|La Règle du jeu||1939||Jean Renoir|
|The Third Man||1949||Carol Reed|
|ELTÁVOZOTT NAP||1968||Márta Mészáros|
|Some Like It Hot||1959||Billy Wilder|
|Mulholland Dr.||2001||David Lynch|
|Toni Erdmann||2016||Maren Ade|
|Le Procès||1962||Orson Welles|
|Clouds of Sils Maria||2014||Olivier Assayas|
La Règle du jeu
A still fascinating example of what András Kovács Bálint names "closed situation narratives". Rules of the Game easily depicts a complex social panorama while combining strong documentary sequences with utterly theatrical, and artificially filmic moments.
The Third Man
The best example, in my opinion, of a European co-production that uses the various national elements (from Vienna as a location to Italian Alida Valli as the mysterious woman and post-Citizen Kane, Europeanized Orson Welles, or a British director and a Hungarian-born producer) to their full and best effect. Thrilling throughout, with a fine play between a chief focalizer character and omniscient film narration, never losing its rhythm or pace of moving forward while sinking back in time.
A feature debut of the director, The Girl remains a fresh experience, capturing female emancipation within its Eastern European milieu. The film succeeds in conveying the force and liberating experience of such a journey, but also the extreme loneliness it entails - and it does so through deeply impactful visual and auditive compositions.
Some Like It Hot
The prototype of comedy, touching upon the most sensible dividing lines in society: class and gender. Even its blindness to race is telling, a blind spot of mainstream cultural representation to this day. And it simply does not age, or it ages gracefully.
The film that showed us the inner plains of our minds, while remaining true and faithful to a natural and material reality so defined it rings a bell to anyone living within the confines of a European geography. And even beyond that. Its post-apocalyptic accuracy does not lose its edge, either, and unfortunately.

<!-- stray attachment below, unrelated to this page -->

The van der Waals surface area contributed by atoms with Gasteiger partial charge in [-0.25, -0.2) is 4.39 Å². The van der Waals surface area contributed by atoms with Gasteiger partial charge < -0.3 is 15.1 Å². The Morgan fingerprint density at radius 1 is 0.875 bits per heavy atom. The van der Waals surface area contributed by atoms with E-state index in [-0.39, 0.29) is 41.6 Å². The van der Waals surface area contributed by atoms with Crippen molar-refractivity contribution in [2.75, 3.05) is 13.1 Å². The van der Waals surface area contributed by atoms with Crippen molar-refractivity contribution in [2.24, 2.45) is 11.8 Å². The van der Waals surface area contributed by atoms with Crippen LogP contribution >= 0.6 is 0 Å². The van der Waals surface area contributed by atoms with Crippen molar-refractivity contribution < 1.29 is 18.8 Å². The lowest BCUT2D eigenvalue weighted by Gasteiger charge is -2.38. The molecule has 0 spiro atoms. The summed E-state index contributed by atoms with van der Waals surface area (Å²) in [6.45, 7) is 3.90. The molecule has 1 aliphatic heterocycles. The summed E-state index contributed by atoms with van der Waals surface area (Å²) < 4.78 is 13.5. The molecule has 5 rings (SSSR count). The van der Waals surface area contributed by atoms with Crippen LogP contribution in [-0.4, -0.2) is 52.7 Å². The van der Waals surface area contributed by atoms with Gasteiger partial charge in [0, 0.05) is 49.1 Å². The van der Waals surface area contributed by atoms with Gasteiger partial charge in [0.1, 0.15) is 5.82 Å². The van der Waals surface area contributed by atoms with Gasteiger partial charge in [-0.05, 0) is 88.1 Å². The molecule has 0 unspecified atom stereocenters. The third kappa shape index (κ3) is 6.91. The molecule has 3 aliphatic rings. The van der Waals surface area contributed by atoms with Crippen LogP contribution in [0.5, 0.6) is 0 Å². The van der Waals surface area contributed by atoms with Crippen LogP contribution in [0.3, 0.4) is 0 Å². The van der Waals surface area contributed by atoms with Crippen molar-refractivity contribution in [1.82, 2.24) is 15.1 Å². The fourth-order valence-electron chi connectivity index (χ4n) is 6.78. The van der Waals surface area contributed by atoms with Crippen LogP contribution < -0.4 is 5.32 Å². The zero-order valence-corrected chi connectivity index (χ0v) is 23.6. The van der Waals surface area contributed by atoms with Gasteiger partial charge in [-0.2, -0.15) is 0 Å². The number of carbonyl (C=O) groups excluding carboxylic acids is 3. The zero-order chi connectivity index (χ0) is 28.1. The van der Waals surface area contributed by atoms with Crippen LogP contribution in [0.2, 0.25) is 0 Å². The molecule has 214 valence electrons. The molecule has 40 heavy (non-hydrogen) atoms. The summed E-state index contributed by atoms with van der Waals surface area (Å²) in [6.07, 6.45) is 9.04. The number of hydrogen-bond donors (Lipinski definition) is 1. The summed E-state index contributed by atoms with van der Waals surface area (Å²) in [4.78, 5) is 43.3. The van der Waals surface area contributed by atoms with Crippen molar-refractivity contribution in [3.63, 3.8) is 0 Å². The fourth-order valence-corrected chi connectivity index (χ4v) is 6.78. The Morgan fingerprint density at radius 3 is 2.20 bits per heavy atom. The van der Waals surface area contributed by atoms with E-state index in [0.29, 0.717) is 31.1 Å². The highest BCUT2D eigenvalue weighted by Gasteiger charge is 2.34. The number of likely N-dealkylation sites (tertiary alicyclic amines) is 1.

A film that changed linear film narration for ever, while maintaining the consistency of characters and the depth of emotional involvement possibilities throughout.
The yardstick, at least for me, for what fictional film diegesis can do, when it is not a rigid concept, but a living, pulsating and forever changing, sensous world.
An elegant intercultural "remake", a hybrid of Berlin School, Romanian New Wave and New Female Cinema (a term I invented for the sake of this poll). Innovative in its character-building and acting (methods), Toni Erdmann is also the most accurately realistic depiction of post-communist capitalism - as a process and as a state - that I am aware of.
The film that for me stands as the monument of the two world wars, presenting the wounds on the social fabric and within the "European" psyche (which, of course, may be located geographically anywhere) that shall never heal.
Clouds of Sils Maria
A masterpiece of metareflexive cinema, and an icily precise depiction of the analogue-to-digital change in our culture - while masterfully acted, spectacularly filmed, and funny to the point of no return.